Yo, Gtar Phil here.  Thanks for clicking on my Bio.  I know these things can get kinda boring with all the “I did this” and “I did that” stuff so I’ll try to be brief while I talk about myself a little.

My real name is Phil Hughley but everybody calls me Gtar Phil.  I was born in Cleveland, Ohio and I was raised on the gospel music my parents brought into the house. I used to watch the turntable, listening to the records, studying the album covers.  It was a huge discovery experience for me.  I remember this one song from Walter Hawkins called “Never Alone.”  It ended with the organ but the next song kicked off with a drum solo by Joel Smith.  I was three years old and my heart would stop waiting for that solo to start.  I was like, Dude, I wanna be a drummer!

By the time I turned eight I was drumming in my aunt’s 500-voice choir, and at twelve I started touring around the country with gospel people.  It was amazing!  My first gig was in Brooklyn in front of 1800 people.

When I was in middle school I saw Eric Clapton playing “Tears in Heaven” on television and that just grabbed me by the throat.  He sat there with that acoustic and it was an epiphany.  I said to myself, “I will do that for the rest of my life!”  I was done!  That same year, it was like a musical-onslaught; Nevermind happened, Use Your Illusion happened, Metallica’s Black Record happened, Megadeth released a new record, Pearl Jam, Temple of the Dog.  All those albums came out at the same time.  Man, I was getting crushed!  I was like, there’s nothing left for me to do but play guitar!  So I finagled an ax out of my parents for my birthday and the night I got it, I stayed up ‘til dawn and learned scales on one string.  

My guitar thing happened kind of fast.  I went from not playing at all to playing a lot.  And I was on a quest to get really good.  But as much as I loved music I was always driven to not be the soft kid.  My older brother was a military guy and West Point came to our house to recruit him.  When they talked about how hard it was I wanted to do it.  I wanted to see how tough I was.  So I went.  In basic training we weren’t allowed to have any music and one day I was walking through a sergeant’s office and I heard Shirley Caesar playing.  I almost broke down and cried because it was the first time I’d heard music in months.  I had to hurry up and get out of there.  I was dying inside.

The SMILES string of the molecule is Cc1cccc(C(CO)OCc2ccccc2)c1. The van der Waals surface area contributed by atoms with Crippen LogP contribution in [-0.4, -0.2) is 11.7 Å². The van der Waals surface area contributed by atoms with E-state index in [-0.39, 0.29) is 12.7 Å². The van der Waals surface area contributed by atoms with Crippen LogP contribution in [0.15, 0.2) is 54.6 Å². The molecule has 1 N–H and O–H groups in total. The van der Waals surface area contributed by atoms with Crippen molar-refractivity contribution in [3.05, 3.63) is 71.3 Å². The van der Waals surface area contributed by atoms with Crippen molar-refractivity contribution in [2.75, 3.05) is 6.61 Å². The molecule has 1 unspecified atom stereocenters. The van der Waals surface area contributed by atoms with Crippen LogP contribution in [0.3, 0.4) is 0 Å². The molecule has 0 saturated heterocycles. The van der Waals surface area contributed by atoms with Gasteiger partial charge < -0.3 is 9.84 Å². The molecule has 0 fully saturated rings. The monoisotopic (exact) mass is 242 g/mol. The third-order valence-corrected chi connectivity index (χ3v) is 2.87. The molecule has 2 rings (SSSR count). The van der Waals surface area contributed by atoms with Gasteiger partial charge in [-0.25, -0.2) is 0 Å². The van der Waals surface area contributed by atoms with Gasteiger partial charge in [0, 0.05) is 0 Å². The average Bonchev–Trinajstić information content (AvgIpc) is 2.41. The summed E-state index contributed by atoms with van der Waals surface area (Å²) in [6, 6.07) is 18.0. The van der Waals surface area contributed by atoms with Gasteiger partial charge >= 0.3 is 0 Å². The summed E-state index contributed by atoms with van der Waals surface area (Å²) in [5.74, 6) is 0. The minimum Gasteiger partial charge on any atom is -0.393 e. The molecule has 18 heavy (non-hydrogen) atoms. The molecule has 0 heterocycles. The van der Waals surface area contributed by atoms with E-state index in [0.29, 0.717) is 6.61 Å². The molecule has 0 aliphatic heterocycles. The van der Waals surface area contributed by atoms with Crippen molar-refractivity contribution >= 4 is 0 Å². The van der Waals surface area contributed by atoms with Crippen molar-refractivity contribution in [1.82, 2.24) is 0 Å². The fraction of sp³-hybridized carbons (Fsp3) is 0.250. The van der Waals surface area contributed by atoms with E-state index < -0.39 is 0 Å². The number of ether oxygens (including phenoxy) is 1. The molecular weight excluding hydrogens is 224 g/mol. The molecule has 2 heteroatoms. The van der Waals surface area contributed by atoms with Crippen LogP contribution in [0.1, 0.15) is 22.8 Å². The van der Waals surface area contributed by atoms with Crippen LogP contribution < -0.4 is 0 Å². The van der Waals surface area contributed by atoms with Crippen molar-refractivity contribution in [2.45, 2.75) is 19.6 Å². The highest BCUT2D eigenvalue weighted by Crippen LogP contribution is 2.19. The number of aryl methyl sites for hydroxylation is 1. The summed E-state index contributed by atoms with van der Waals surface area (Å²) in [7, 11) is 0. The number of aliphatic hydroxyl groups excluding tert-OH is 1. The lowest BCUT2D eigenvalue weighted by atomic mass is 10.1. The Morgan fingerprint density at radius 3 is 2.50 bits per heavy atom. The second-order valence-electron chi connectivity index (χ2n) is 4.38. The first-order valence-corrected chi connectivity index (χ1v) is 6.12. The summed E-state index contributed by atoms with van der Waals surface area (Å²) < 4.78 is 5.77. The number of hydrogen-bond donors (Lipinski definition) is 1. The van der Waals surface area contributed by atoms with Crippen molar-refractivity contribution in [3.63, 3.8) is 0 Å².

I left West Point sophomore year because music kept haunting me.  I went home to Cleveland and actually started making a name for myself as the go-to guitar guy. Cleveland instilled a passion in me; it gave me that hunger to get good, but working there also made me realize that it wasn’t where the industry was.  One time I got called to do a session with these big-time musicians who were passing through town.  When I got to the gig I felt like I was on the outside looking in because their attitude was like, “We’re playing with you because you’re here.  You’re a one-night stand; we’ll never remember you.”  It was the biggest slap in my face.  I called a friend and said I gotta get outta here because I’m not gonna be disrespected like that.  My dreams are too big for that.  

I decided to move to Nashville.  But just before I got here I landed a gig in Tye Tribbett’s band so for the first year and a half I was never in town.  I toured the world with Tribbett and that job changed my life because it got me exposure.  I got a call to do Cece Winans’ record.  That was a bucket list thing!  With Tye I had gotten to do everything I wanted to do.  I had this long list of dream stuff and I got to do every single item on it.  And it kinda sucked!  It took me about a year to get through a mini-depression where I had to figure out what I wanted to do because when your dreams become your reality and that’s your regular, everyday life it’s like, I gotta do something new.

I started writing, trying to get other performers to do my songs and they would ask, “Why don’t you just do them yourself?”  That’s when it occurred to me that maybe I should just be an artist.  So I had to figure out what I could do to set myself apart.  It took a lot of trial and error - a lot of error! - working out my tone, my approach, my phrasing, my historical references; and understanding how to bring it all together before throwing it away to get to where I could say, “I’m comfortable enough with everything in my tool kit to present Me.”
 
This record, it’s my “Hello, world!”  I feel like I’m standing between two pillars of culture.  In one way I’m using the guitar to be a curator, honoring the historical context of soul and funk but the other pillar is, as much as I love the old stuff, I’m doing some new things with it.  It’s like the talking drum tradition.  When the Africans would tell a story they would tell it, play the drum, and then pass it on to the next person.  Then that person would tell their part of the story, add onto it, and pass the drum.  That’s all I’m doing with this record.  I’m honoring the spirit of the music by moving it forward.